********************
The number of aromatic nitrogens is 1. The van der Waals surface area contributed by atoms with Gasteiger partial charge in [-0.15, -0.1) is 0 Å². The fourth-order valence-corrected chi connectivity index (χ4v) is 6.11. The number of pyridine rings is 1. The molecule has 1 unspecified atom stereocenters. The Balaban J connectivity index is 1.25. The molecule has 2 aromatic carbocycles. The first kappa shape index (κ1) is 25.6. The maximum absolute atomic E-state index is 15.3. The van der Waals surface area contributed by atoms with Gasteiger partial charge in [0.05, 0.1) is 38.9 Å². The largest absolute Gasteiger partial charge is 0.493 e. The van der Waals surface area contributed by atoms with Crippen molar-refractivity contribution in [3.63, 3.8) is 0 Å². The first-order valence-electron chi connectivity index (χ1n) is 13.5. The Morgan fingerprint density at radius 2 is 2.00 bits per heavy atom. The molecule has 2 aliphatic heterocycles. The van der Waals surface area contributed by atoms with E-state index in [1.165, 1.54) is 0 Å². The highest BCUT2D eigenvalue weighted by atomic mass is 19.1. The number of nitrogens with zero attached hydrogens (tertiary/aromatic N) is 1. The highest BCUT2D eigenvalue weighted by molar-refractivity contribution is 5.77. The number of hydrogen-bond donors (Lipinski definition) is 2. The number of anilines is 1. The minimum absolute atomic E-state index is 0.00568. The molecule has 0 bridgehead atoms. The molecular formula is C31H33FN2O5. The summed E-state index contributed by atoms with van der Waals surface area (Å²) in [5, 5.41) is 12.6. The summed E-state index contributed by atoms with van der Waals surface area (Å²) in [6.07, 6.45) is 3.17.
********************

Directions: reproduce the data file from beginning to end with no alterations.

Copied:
The number of aromatic nitrogens is 1. The van der Waals surface area contributed by atoms with Gasteiger partial charge in [-0.15, -0.1) is 0 Å². The fourth-order valence-corrected chi connectivity index (χ4v) is 6.11. The number of pyridine rings is 1. The molecule has 1 unspecified atom stereocenters. The Balaban J connectivity index is 1.25. The molecule has 2 aromatic carbocycles. The first kappa shape index (κ1) is 25.6. The maximum absolute atomic E-state index is 15.3. The van der Waals surface area contributed by atoms with Gasteiger partial charge in [0.05, 0.1) is 38.9 Å². The largest absolute Gasteiger partial charge is 0.493 e. The van der Waals surface area contributed by atoms with Crippen molar-refractivity contribution in [3.63, 3.8) is 0 Å². The first-order valence-electron chi connectivity index (χ1n) is 13.5. The Morgan fingerprint density at radius 2 is 2.00 bits per heavy atom. The molecule has 2 aliphatic heterocycles. The van der Waals surface area contributed by atoms with E-state index in [1.165, 1.54) is 0 Å². The highest BCUT2D eigenvalue weighted by atomic mass is 19.1. The number of nitrogens with zero attached hydrogens (tertiary/aromatic N) is 1. The highest BCUT2D eigenvalue weighted by molar-refractivity contribution is 5.77. The number of hydrogen-bond donors (Lipinski definition) is 2. The number of anilines is 1. The minimum absolute atomic E-state index is 0.00568. The molecule has 0 bridgehead atoms. The molecular formula is C31H33FN2O5. The summed E-state index contributed by atoms with van der Waals surface area (Å²) in [5, 5.41) is 12.6. The summed E-state index contributed by atoms with van der Waals surface area (Å²) in [6.07, 6.45) is 3.17.